You have just been diagnosed with cancer, and one of the first people you meet on your healthcare team is introduced as a navigator. “A what?” you think. “I need doctors, not a GPS!” But overtime, you will realize this person is a great guide.
Because they are positioned inside the healthcare system and know the ins and outs of that world, as well as the community around the system, navigators can be a great resource. According to the dictionary, a navigator is a person who finds out how to get to a place: a person who navigates a ship, an airplane, or a device (such as a computer) that is used to plan or find the route to a place. This is also a concise description of the navigators who work in the oncology healthcare system today.
Navigators can get you to where you need to go, and can describe the route or journey you will be traveling as a patient. Your navigator may have a clinical background, such as a nurse or social worker, or he or she may have health education training, such as a community health worker or lay navigator.
When you look at the tasks (see box, click to enlarge) that many navigators perform, you can realize what questions or concerns you may want to share with them that will help you better navigate your care.
Your navigator is knowledgeable about cancer care, and the cancer care system. Navigators view the healthcare system through the eyes of the patient. They are aware of the treatment you expect to get throughout your care, and the community resources that can support you and your family. Navigators communicate with your healthcare team and collaborate on your behalf to facilitate your best care.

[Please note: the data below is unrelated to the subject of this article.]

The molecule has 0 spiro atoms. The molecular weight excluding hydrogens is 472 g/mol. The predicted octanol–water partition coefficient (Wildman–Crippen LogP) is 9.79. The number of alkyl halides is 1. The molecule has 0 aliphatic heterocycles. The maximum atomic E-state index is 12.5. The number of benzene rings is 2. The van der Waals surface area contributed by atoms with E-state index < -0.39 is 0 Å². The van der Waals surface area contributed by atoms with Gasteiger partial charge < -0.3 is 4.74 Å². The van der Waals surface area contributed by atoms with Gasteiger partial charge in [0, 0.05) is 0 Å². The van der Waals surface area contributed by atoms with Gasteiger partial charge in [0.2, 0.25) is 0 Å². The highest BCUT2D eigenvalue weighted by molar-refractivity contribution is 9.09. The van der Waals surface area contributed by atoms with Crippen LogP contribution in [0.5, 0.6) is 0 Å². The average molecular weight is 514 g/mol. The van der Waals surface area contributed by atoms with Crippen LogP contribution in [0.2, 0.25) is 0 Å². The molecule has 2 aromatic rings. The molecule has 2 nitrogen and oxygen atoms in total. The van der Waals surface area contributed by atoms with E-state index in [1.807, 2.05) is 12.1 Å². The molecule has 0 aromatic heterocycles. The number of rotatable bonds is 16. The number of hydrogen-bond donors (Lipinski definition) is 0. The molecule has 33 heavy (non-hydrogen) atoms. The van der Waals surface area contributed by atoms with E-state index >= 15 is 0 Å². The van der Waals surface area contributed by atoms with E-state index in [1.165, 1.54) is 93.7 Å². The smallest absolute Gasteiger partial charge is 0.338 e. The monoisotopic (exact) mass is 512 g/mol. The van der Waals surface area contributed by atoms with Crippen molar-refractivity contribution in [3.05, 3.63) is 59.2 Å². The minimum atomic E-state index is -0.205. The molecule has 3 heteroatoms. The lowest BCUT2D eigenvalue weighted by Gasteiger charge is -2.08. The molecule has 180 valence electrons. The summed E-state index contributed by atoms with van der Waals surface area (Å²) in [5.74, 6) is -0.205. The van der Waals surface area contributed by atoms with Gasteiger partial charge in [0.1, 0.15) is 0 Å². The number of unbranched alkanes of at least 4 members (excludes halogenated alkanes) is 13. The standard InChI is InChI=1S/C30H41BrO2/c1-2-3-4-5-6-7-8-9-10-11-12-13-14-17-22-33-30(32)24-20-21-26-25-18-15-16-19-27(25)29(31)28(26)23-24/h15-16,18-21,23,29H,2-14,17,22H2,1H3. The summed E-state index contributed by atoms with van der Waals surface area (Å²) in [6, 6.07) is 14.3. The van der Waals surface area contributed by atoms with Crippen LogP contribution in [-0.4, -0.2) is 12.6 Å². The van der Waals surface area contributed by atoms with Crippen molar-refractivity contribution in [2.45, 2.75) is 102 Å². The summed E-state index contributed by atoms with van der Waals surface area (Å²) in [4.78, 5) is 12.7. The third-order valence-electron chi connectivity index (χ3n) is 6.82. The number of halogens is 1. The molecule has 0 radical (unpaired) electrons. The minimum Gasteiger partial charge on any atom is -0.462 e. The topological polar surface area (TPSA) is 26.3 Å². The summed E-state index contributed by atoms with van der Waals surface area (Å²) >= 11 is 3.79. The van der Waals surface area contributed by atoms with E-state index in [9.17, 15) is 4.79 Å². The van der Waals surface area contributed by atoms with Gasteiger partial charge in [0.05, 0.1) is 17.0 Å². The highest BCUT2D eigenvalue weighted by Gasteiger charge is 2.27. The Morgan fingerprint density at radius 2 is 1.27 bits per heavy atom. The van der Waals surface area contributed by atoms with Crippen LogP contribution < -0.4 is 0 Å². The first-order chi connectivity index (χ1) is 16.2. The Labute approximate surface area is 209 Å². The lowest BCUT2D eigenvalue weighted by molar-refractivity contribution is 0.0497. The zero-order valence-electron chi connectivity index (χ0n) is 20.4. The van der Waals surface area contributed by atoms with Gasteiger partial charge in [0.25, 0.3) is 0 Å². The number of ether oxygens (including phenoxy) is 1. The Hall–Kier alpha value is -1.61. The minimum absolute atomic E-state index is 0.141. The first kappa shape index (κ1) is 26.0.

Think of your navigator as a partner who is focused on your personalized, individual care. If navigators do not know an answer, they can direct you to another team member. They have a defined role, and will transition you to other healthcare team members as needed. Be honest with your navigator, so he or she can make appropriate referrals to enhance your care.
One of my favorite quotes comes from an article in Patient Education and Counseling that summed up what patients thought about their experience with navigators: “Having a navigator as someone with personal knowledge of the participant’s overall life situation, while also having direct linkages as an ‘insider’ to the health-care system, helping them through administrative challenges, offering security, comfort, or peace of mind by simply knowing that the navigator was there as a resource, ‘checking in’ with calls or informal visits” [Carroll JK, et al. “Patients’ experiences with navigation for cancer care.” In: Patient Education and Counseling. 2010;80:241-247].
I hope you will embrace the care of a navigator in your cancer journey.
Download and print out this helpful tip sheet, and keep it with you whenever you speak with your navigator:
The following websites offer additional information on cancer navigators: